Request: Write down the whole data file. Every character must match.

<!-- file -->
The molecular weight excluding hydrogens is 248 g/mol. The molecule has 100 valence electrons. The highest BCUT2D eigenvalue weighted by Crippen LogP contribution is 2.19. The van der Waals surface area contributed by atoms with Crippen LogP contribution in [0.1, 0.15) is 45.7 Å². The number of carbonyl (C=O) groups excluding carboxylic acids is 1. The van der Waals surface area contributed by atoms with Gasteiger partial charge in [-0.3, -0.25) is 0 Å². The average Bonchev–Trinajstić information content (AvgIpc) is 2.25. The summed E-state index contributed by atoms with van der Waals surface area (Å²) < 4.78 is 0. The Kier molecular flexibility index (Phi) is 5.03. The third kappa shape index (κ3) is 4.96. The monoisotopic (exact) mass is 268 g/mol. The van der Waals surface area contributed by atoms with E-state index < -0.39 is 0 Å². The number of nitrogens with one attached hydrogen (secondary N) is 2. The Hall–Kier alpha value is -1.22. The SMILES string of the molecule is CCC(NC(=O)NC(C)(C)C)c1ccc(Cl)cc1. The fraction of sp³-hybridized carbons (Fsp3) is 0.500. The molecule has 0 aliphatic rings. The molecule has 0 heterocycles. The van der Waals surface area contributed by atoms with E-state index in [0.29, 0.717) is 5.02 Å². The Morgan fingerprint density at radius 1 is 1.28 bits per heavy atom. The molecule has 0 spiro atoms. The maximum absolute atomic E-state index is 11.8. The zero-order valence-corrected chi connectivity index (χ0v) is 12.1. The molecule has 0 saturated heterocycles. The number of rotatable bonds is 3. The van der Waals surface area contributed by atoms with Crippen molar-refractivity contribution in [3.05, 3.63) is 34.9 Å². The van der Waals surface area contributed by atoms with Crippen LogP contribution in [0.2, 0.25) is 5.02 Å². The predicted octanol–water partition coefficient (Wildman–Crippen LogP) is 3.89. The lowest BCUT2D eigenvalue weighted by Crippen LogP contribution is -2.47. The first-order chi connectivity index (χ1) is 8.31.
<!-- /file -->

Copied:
The molecular weight excluding hydrogens is 248 g/mol. The molecule has 100 valence electrons. The highest BCUT2D eigenvalue weighted by Crippen LogP contribution is 2.19. The van der Waals surface area contributed by atoms with Crippen LogP contribution in [0.1, 0.15) is 45.7 Å². The number of carbonyl (C=O) groups excluding carboxylic acids is 1. The van der Waals surface area contributed by atoms with Gasteiger partial charge in [-0.3, -0.25) is 0 Å². The average Bonchev–Trinajstić information content (AvgIpc) is 2.25. The summed E-state index contributed by atoms with van der Waals surface area (Å²) < 4.78 is 0. The Kier molecular flexibility index (Phi) is 5.03. The third kappa shape index (κ3) is 4.96. The monoisotopic (exact) mass is 268 g/mol. The van der Waals surface area contributed by atoms with E-state index < -0.39 is 0 Å². The number of nitrogens with one attached hydrogen (secondary N) is 2. The Hall–Kier alpha value is -1.22. The SMILES string of the molecule is CCC(NC(=O)NC(C)(C)C)c1ccc(Cl)cc1. The fraction of sp³-hybridized carbons (Fsp3) is 0.500. The molecule has 0 aliphatic rings. The molecule has 0 heterocycles. The van der Waals surface area contributed by atoms with E-state index in [0.29, 0.717) is 5.02 Å². The Morgan fingerprint density at radius 1 is 1.28 bits per heavy atom. The molecule has 0 spiro atoms. The maximum absolute atomic E-state index is 11.8. The zero-order valence-corrected chi connectivity index (χ0v) is 12.1. The molecule has 0 saturated heterocycles. The number of rotatable bonds is 3. The van der Waals surface area contributed by atoms with Crippen molar-refractivity contribution in [3.05, 3.63) is 34.9 Å². The van der Waals surface area contributed by atoms with Crippen LogP contribution in [0.2, 0.25) is 5.02 Å². The predicted octanol–water partition coefficient (Wildman–Crippen LogP) is 3.89. The lowest BCUT2D eigenvalue weighted by Crippen LogP contribution is -2.47. The first-order chi connectivity index (χ1) is 8.31.